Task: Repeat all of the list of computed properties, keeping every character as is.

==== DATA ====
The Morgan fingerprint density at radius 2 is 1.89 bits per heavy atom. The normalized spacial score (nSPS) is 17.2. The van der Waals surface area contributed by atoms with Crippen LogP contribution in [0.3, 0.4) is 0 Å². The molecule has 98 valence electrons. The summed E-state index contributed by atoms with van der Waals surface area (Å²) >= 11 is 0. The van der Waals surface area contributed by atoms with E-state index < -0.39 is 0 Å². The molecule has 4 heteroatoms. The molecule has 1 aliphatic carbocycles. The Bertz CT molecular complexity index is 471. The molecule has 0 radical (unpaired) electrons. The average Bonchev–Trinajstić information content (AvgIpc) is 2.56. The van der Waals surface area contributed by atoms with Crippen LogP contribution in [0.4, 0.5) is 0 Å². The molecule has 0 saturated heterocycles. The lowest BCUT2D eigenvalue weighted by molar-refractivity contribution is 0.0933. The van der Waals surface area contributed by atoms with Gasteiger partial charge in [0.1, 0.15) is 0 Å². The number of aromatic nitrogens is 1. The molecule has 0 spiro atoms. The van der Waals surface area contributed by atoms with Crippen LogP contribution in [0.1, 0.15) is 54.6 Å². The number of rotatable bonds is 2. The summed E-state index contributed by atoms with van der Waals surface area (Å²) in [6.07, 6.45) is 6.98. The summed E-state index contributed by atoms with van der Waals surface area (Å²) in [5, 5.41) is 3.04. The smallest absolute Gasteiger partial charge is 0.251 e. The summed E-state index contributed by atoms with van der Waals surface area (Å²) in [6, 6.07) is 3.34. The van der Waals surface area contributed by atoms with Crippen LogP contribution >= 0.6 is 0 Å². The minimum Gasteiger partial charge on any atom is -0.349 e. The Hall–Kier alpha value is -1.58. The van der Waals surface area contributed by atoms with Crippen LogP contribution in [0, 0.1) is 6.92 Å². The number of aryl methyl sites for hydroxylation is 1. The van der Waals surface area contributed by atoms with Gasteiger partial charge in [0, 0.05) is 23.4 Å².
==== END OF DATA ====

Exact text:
The Morgan fingerprint density at radius 2 is 1.89 bits per heavy atom. The normalized spacial score (nSPS) is 17.2. The van der Waals surface area contributed by atoms with Crippen LogP contribution in [0.3, 0.4) is 0 Å². The molecule has 98 valence electrons. The summed E-state index contributed by atoms with van der Waals surface area (Å²) >= 11 is 0. The van der Waals surface area contributed by atoms with E-state index < -0.39 is 0 Å². The molecule has 4 heteroatoms. The molecule has 1 aliphatic carbocycles. The Bertz CT molecular complexity index is 471. The molecule has 0 radical (unpaired) electrons. The average Bonchev–Trinajstić information content (AvgIpc) is 2.56. The van der Waals surface area contributed by atoms with Crippen LogP contribution in [0.4, 0.5) is 0 Å². The molecule has 0 saturated heterocycles. The lowest BCUT2D eigenvalue weighted by molar-refractivity contribution is 0.0933. The van der Waals surface area contributed by atoms with Gasteiger partial charge in [0.1, 0.15) is 0 Å². The number of aromatic nitrogens is 1. The molecule has 0 spiro atoms. The van der Waals surface area contributed by atoms with Crippen LogP contribution in [0.1, 0.15) is 54.6 Å². The number of rotatable bonds is 2. The summed E-state index contributed by atoms with van der Waals surface area (Å²) in [6.07, 6.45) is 6.98. The summed E-state index contributed by atoms with van der Waals surface area (Å²) in [5, 5.41) is 3.04. The smallest absolute Gasteiger partial charge is 0.251 e. The summed E-state index contributed by atoms with van der Waals surface area (Å²) in [6, 6.07) is 3.34. The van der Waals surface area contributed by atoms with Crippen LogP contribution >= 0.6 is 0 Å². The minimum Gasteiger partial charge on any atom is -0.349 e. The Hall–Kier alpha value is -1.58. The van der Waals surface area contributed by atoms with Crippen LogP contribution in [0, 0.1) is 6.92 Å². The number of aryl methyl sites for hydroxylation is 1. The van der Waals surface area contributed by atoms with Gasteiger partial charge in [0, 0.05) is 23.4 Å².